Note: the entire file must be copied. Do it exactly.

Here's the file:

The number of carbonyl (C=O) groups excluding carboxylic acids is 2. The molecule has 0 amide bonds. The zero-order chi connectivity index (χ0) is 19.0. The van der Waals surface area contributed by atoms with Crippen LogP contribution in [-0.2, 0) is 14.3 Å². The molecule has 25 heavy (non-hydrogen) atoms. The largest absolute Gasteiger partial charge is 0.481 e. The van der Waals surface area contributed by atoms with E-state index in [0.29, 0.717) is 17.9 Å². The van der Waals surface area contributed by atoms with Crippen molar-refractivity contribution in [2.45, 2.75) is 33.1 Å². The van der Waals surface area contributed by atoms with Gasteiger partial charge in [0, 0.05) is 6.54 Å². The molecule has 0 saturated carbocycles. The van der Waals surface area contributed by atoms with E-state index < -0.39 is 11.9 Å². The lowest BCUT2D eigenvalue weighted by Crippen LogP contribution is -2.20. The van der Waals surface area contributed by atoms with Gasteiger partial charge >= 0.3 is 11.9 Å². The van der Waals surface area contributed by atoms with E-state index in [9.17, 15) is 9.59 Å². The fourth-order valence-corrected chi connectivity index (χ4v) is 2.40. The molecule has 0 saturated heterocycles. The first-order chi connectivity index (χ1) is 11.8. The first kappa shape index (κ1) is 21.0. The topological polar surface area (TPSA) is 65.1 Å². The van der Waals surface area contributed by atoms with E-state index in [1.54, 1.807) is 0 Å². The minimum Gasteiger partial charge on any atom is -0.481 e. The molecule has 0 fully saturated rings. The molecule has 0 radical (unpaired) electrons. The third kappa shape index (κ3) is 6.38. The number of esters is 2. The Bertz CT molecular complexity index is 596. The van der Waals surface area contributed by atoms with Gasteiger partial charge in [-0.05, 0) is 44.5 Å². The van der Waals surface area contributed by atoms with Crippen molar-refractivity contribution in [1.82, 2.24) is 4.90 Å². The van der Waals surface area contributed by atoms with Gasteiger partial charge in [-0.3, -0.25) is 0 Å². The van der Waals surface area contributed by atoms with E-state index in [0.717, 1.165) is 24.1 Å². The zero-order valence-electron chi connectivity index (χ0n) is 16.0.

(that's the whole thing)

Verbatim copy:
The number of carbonyl (C=O) groups excluding carboxylic acids is 2. The molecule has 0 amide bonds. The zero-order chi connectivity index (χ0) is 19.0. The van der Waals surface area contributed by atoms with Crippen LogP contribution in [-0.2, 0) is 14.3 Å². The molecule has 25 heavy (non-hydrogen) atoms. The largest absolute Gasteiger partial charge is 0.481 e. The van der Waals surface area contributed by atoms with E-state index in [0.29, 0.717) is 17.9 Å². The van der Waals surface area contributed by atoms with Crippen molar-refractivity contribution in [2.45, 2.75) is 33.1 Å². The van der Waals surface area contributed by atoms with Gasteiger partial charge in [0, 0.05) is 6.54 Å². The molecule has 0 saturated carbocycles. The van der Waals surface area contributed by atoms with E-state index < -0.39 is 11.9 Å². The lowest BCUT2D eigenvalue weighted by Crippen LogP contribution is -2.20. The van der Waals surface area contributed by atoms with Gasteiger partial charge >= 0.3 is 11.9 Å². The van der Waals surface area contributed by atoms with E-state index in [9.17, 15) is 9.59 Å². The fourth-order valence-corrected chi connectivity index (χ4v) is 2.40. The molecule has 0 saturated heterocycles. The first-order chi connectivity index (χ1) is 11.8. The first kappa shape index (κ1) is 21.0. The topological polar surface area (TPSA) is 65.1 Å². The van der Waals surface area contributed by atoms with E-state index in [1.54, 1.807) is 0 Å². The minimum Gasteiger partial charge on any atom is -0.481 e. The molecule has 0 fully saturated rings. The molecule has 0 radical (unpaired) electrons. The third kappa shape index (κ3) is 6.38. The number of esters is 2. The Bertz CT molecular complexity index is 596. The van der Waals surface area contributed by atoms with Gasteiger partial charge in [-0.05, 0) is 44.5 Å². The van der Waals surface area contributed by atoms with Crippen molar-refractivity contribution in [1.82, 2.24) is 4.90 Å². The van der Waals surface area contributed by atoms with Gasteiger partial charge in [-0.3, -0.25) is 0 Å². The van der Waals surface area contributed by atoms with E-state index in [0.717, 1.165) is 24.1 Å². The zero-order valence-electron chi connectivity index (χ0n) is 16.0.